It is often assumed that the ‘Push’ station of the Police Physical Abilities Tests (PATs) are a measure of upper body strength or endurance. While upper-body pressing power is a major factor, the ‘Push’ requires whole body involvement. If you only train for pressing, you still won’t get anywhere if you fail to transfer force from your core...
If you take your training seriously you need to understand the SAID principle: Specific Adaptation to Imposed Demands. This means that how you train has a direct impact on your results. You get out what you put in. The stimulus you provide creates the adaptation. It isn't just limited to the gym though. The SAID principle applies to all aspects of your physical life, including what you do in the remaining 23hrs of the day spent outside the gym.
Let's talk about what it is, how it affects your training and how you can take advantage of it to maximize your performance.
Warning: this is the most boring article you will read this week.
Straight up. I am going to talk about some super simple, straightforward NON-ground breaking stuff... It isn't the most exciting. BUT.... if you take what you read to heart and actually USE IT you can significantly decrease your chance of injury or even address some of the injuries you may already have.
I have already written about WHY so many cops get back pain and how they should train to maximize their performance. I highly recommend checking those article out.
The focus of this article is teaching 'Spine Sparing' strategies. These strategies will help you learn to use your shoulders and hip properly, instead of your back...
Simple. Not easy.
Strength and Conditioning isn't rocket science, though some of the programs I see suggest otherwise.
The best way for an officer to avoid injury is to have a simple, well rounded and consistent program. No fancy gimmicks or equipment, just solid fundamentals. That doesn't mean we can't have fun.... battle ropes, airdynes, medicine balls... they all have their place. But the bulk of your training should be focused on the highest ROI.
When I train officers, I focus on the 7 Fundamental Movement Patterns. These are: Pressing, Pulling, Lunging, Squatting, Hinging, Twisting and Running. As human beings, everything we do is a hybridization or variation of these 7 movement patterns. Sometimes it can look more complex than that, but the reality is everything can be broken down into its' movement building blocks. (Kinda like Lego! And who doesn't love Lego?).
How often you train is going to affect what each training session looks like, but the sessions don't have to vary dramatically. I have already written extensively about the 7 Fundamental Movement patterns, so if you are unfamiliar with them I suggest checking out the series I wrote about them: Part 1: Push/Pull, Part 2: Lunge/Squat, Part 3: Hinge/Twist and Part 4: Gait/Running.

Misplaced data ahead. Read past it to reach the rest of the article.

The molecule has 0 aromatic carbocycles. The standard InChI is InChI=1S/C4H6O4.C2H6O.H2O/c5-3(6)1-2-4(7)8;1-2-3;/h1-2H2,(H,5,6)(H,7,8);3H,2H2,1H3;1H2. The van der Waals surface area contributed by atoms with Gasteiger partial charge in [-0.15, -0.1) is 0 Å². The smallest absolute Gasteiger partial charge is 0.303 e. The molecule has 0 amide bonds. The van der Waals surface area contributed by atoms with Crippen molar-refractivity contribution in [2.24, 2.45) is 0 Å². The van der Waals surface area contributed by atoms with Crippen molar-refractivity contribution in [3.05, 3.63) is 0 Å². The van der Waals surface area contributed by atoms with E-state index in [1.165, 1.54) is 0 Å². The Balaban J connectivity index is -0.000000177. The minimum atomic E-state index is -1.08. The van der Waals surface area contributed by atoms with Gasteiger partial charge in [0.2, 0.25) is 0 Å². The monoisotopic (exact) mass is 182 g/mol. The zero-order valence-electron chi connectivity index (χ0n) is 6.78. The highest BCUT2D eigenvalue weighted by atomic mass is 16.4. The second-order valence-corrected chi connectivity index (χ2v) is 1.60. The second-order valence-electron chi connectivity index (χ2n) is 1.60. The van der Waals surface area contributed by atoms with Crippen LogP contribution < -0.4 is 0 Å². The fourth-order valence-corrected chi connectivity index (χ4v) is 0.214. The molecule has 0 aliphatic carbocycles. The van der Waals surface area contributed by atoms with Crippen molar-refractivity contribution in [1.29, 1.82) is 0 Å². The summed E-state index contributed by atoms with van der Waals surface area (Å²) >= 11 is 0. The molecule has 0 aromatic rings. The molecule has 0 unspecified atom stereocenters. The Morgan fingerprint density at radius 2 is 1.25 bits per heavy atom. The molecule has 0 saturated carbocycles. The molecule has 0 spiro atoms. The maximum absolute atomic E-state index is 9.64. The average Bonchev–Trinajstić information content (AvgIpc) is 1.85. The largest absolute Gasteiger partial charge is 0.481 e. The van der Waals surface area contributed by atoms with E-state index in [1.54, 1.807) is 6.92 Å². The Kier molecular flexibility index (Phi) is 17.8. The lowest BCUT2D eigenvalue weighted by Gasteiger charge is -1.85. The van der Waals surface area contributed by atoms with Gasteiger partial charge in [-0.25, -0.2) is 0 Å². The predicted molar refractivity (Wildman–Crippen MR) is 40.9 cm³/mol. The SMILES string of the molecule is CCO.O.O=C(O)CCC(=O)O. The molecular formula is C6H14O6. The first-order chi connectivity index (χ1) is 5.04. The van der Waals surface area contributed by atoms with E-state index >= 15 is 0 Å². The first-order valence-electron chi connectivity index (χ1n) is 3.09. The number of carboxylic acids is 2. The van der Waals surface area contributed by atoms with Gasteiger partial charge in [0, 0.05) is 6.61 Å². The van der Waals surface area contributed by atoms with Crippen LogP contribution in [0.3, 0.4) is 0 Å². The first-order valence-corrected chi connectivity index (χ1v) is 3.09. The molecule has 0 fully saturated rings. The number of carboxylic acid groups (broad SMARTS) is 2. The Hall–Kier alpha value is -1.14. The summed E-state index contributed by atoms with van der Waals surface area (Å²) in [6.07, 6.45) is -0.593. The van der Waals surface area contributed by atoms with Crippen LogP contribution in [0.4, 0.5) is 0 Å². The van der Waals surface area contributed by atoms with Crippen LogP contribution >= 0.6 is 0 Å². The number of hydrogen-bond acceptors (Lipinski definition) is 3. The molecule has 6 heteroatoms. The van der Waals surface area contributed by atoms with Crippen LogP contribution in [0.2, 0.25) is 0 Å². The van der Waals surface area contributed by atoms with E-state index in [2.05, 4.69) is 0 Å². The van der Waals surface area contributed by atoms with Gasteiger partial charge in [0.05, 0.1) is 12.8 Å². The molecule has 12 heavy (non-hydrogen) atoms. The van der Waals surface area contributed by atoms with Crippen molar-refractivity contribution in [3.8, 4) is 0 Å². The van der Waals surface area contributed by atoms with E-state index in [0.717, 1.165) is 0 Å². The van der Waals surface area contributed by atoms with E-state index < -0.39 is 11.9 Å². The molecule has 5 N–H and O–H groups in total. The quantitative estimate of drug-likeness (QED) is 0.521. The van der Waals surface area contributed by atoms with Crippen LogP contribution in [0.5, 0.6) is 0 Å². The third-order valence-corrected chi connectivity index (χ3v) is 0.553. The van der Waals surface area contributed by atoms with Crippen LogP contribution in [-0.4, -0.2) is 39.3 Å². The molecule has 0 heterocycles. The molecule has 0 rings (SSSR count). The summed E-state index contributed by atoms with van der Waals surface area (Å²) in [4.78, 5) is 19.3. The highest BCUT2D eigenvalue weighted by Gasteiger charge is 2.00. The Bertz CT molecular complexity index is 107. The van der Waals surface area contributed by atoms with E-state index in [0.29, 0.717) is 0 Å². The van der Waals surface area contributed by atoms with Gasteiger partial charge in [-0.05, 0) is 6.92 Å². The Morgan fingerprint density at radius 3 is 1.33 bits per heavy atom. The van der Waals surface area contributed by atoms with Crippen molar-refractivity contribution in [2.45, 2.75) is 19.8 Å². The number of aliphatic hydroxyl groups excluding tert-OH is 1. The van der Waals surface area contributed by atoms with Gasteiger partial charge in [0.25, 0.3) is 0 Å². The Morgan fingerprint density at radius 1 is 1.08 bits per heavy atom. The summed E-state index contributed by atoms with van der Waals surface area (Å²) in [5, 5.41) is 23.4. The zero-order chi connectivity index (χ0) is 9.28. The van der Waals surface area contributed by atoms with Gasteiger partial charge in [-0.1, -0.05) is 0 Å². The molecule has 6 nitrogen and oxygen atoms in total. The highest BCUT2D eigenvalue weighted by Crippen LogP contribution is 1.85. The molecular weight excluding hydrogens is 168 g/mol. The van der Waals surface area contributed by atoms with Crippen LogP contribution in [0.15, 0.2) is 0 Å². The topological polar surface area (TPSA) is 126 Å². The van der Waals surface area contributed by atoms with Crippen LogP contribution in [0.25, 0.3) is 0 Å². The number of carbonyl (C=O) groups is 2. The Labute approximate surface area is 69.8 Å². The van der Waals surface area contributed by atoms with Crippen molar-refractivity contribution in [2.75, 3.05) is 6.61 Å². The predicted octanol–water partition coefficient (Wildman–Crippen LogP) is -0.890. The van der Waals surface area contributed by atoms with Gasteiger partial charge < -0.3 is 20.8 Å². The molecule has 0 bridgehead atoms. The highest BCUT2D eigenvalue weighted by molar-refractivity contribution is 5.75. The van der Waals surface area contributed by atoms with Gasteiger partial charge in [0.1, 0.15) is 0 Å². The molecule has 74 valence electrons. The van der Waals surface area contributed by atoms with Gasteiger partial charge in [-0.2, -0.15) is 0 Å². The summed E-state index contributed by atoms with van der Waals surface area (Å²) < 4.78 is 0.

Here are a couple of examples, depending on frequency, of how a training session would look...
If you have back pain, you are among millions of North Americans. As many as 85% of people will experience back pain in their lifetime, and most of those who do will experience it more than once. That is borderline INSANITY. There are many factors in play, like biomechanics, genetics and body composition, but the good news is, for most people it is preventable. Many people can get out of pain by making a deliberate decision to fix it.
For a Law Enforcement Officer, this can be a significant problem, and the deck is stacked against you. Between the car, the gear, and the physical demands, LEOs are pre-disposed to injury, unless you take proper precautions. The nature of the job requires you to be able to go from a standstill to 100% effort immediately. You're not about to tell a bad guy "Hold on a sec, I just need to quickly do some glute bridges and monster walks." If you are going to be prepared for this rapid increase in intensity, you need to train for it and have the mobility to handle it. The nature of the responsibilities of an L.E.O. require a lot of sedentary time, and it doesn't set you up for success.
As a first responder you are responsible for the public's safety and well-being. FR are some of the most important jobs in today's modern world. There is a catch though. Not only are you responsible for the public's safety (including my own!), you are also responsible for your own. You owe it to yourself to be prepared and ready to respond to the demands. To do this you need to be injury free, strong and fit. Sometimes when you are living a high performance lifestyle (such as a first responder) it is easy to get side tracked and forget about what is important. When it comes to fitness, there are a few goals that I recommend working towards to stay in tip-top shape. Whether you are running into a burning building, chasing after the bad guy or lifting the MI patient into the stretch, these goals give you the fundamentals you need.
If you are training from the POPAT, PARE, COPAT, or any other Physical Abilities Test, you will definitively benefit from this advice. I asked experts in the industry including trainers, testers, professors and current Law Enforcement Officers for their advice.
I asked two simple questions, one about PAT training and obstacles, and the other about life in the force. Each of these pieces of advice is super valuable, so I encourage you to take action and your next step towards your Law Enforcement career.